While the keys are standard, the keyboard comes with some pretty solid features for something in the price range. True to its name, the Rainbow comes with an underbed LED lighting system that accents the keys well, though the array is static. While you control what the lights do, or if they’re on at all, the colors are set in stone. The mouse, on the other hand, has adjustable colors and DPI, and feels pretty solid for an “included extra”. The keyboard also has multimedia keys, which some of you may care about. And that’s about it. Though, both devices notably have a built-in sleep timer to turn the lights off after a few minutes of not being in use, which is a nice touch.

While it’s not the most quality feeling setup, both devices work well, and installation is just plug and play. The keyboard’s color spectrum and the mouse’s ‘breathing’ go well together, and I didn’t really have a complaint on either. And for those who just can’t play with membrane keys, I understand completely, but if you just like the clicking of mechanical keys, the Rainbow should hold you over, minus the feedback-laden responsiveness of switches.

Pros

  • Good lighting system
  • Comes with decent mouse
  • Easy to use, easy to adjust

Cons

  • Lacks a high quality feel
  • thumbs-down
    Not mechanical, if that’s what you’re looking for


#5 R​azer Deathstalker Essential​


Razer-Deathstalker-Essential-Keyboard

I had a Razer mouse die too young on me once, and ever since then I’ve worried about their products. But, that said, the Deathstalker ‘Essential’ edition surprised me. While I like mechanical switches as much as the next guy, I don’t mind smooth, responsive membrane keys, and that the Deathstalker has in spades. It’s not mechanical, and it’s not lit in any capacity, but what it brings is a smooth and responsive key setup, to the degree that it can sometimes be hard to find for under $50 as many places charge what it’s actually worth, an assessment I won’t argue with. It did make my list, after all.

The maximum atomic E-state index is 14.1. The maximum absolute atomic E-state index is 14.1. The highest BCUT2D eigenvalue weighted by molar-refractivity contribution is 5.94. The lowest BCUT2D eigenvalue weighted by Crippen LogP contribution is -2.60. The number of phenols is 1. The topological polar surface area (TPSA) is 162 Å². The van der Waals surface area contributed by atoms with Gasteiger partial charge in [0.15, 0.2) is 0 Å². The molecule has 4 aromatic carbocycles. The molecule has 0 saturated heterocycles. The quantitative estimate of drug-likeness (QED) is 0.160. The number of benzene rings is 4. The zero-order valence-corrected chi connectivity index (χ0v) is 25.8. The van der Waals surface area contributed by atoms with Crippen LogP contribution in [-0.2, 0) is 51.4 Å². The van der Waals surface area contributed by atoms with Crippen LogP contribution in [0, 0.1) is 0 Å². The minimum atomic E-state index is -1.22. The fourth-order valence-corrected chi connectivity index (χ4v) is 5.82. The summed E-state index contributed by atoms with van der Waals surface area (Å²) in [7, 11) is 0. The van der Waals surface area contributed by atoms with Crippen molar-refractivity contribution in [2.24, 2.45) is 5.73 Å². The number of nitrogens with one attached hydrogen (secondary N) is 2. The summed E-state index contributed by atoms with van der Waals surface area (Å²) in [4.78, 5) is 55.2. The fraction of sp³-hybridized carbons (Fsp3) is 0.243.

The keys on the Deathstalker are all dark, low-profile both visually and physically. They respond fast and take only the minimum of effort to press, which is something of a double-edged sword, depending on the typist in question. Some may enjoy the fast response and quick “handling” of the board; others may miss keys or make mistakes because of how little tactile feedback there can be, coming off of something mechanical. For me, as a gamer and a writer, I can tell you that typing in long-form on the Deathstalker was a breeze, maybe some of the most comfortable typing I’ve done.

On the downside is the Deathstalker’s lack of overall features. While it has programmable keys–a nice, uncommon touch in this price range–it lacks dedicated multimedia keys, which just means a little extra work. Setting up macros is quick and easy, however, making up for this. The attached wrist rest, however, felt a little awkward to me. Some models have an extension like this you can remove, but the Deathstalker is stuck with it, and if it doesn’t feel the best there’s not much you can do about it. Overall, though, it’s a relatively minor gripe.

Pros

  • Very quick, very responsive
  • Extremely slick and low profile, black and cool for edgelords like me
  • Comfortable to use
  • check
    TeamSpeak Certified
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    On-the-fly macros and programmable keys